Today I got the feeling that playing and working with children gives you a good opportunity to grow as a coach. When I played with my two-year old, it reminded me of how it feels to coach people in actual business.
While solving that jigsaw with my son, I got the vibe that there is a lot of similarity between helping a kid to solve the puzzle and how you help others to grow as an Agile Coach. In any case, both tasks share the same goal: Help someone solve a tough situation while growing their abilities.
When playing with my, I son usually ask him which part we’re going to start with. It is his choice where we start and when he wants my help. If he’s fine with trying it on his own, I won’t interfere. You know, like it is with coaching a team: No coaching without a mandate by the coachee.
Further down the road I observe myself to switch coaching focus frequently:
Acting as a coach in the beginning when asking which kind of game, we are going to play today and, by that asking which skills we are going to work on. Being a mentor when it comes to assembling the jigsaw. Even when I see the solution, its not my job to present the solution, but to show how you can get there and let the kid experiment, try and fail in a safe environment. Sometimes I have to be a facilitator: Rearrange the working environment (aka the table or floor) so that he sees all the parts and makes better decisions. Switching back to__ a strong pure coaching focus__ by asking how we are going to proceed and always being focussed on what he can do and what steps my coachee (aka kid) thinks advance him.
Of course, there’s a difference to coaching an adult in his or her workplace. Toddlers of that age are not able to reflect on their self on such a high level as adults are. Thus, you can’t expect them to grow a deep and reflected understanding, but you can easily see how they are growing “on the job”. The first time we do a jigsaw I am heavily in the role of a mentor and teacher, even a helping hand from time to time. The more often we did jigsaws together, the more I found my self shifting away from the teaching to the coaching focus. By the third or forth time we are doing (the same) jigsaw I am not required any more. I’m lingering in the background, making sure no one gets hurt, and to be there in case my kid asks for my help in situations. The rest of the time I provide encouragement and suggestions for improvement.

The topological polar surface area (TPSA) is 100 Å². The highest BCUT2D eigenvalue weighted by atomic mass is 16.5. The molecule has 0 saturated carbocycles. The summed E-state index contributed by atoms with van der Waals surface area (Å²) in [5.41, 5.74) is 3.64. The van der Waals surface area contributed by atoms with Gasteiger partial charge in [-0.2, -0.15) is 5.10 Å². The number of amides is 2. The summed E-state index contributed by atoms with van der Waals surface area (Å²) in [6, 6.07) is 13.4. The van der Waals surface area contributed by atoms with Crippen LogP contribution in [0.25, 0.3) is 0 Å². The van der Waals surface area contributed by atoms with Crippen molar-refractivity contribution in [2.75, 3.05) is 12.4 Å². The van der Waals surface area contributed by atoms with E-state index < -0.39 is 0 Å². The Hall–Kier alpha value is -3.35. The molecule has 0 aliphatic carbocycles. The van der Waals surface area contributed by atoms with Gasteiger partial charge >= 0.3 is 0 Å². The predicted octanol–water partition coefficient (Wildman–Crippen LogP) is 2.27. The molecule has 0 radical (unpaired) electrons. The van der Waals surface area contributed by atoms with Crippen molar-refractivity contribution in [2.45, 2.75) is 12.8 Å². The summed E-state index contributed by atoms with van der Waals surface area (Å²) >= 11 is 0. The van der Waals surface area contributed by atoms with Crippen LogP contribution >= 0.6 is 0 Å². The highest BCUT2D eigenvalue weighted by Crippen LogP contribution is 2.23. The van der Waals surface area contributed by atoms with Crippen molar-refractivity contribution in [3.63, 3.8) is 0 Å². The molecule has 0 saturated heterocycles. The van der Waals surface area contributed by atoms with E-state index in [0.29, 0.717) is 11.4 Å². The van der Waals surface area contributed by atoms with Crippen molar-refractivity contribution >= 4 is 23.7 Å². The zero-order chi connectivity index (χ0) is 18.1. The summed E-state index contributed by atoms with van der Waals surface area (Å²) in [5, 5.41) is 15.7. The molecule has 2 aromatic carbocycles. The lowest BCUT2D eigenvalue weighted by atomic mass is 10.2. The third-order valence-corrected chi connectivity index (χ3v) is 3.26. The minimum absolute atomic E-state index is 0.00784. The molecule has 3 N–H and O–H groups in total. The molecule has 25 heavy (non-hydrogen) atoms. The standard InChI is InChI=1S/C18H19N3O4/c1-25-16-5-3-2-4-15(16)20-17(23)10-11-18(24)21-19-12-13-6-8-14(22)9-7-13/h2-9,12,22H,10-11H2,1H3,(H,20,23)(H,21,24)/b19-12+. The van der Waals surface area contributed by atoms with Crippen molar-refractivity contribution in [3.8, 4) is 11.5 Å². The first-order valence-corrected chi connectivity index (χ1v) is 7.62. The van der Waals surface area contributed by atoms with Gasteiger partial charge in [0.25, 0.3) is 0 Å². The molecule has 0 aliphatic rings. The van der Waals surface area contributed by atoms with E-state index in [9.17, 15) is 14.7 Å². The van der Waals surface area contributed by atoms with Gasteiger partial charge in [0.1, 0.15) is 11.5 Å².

I see a great parallel between doing this with my kids as well as working with adults. Both are human beings with roughly the same requirements on growing and learning. Naturally, there’s a difference in the level of skills.
What to learn from kids
There are a few things you will notice when observing yourself playing with a kid. These are often overlooked when working with adults:
- You must be listening to and watching your coachees when working with them. Notice when their concentration wanes and they need a break. Probe how they react to different suggestions.
- Switch your coaching focus according to the situation at hand. Be a mentor when there’s a need to teach. Be a facilitator when its time for your coachee to decide. Be an expert when asked for specific knowledge (e.g. Why does the police car have a dog in it?). Don’t mix it up – it will taint your results.
- The coachee leads! Following your own agenda in a coaching session results in dissatisfaction on both sides. Your job is to support, provide and guide.
Children are less biased towards being successful and reflect their emotions more visibly than adults. It can be very rewarding to try coaching a kid. Try it if you get the chance!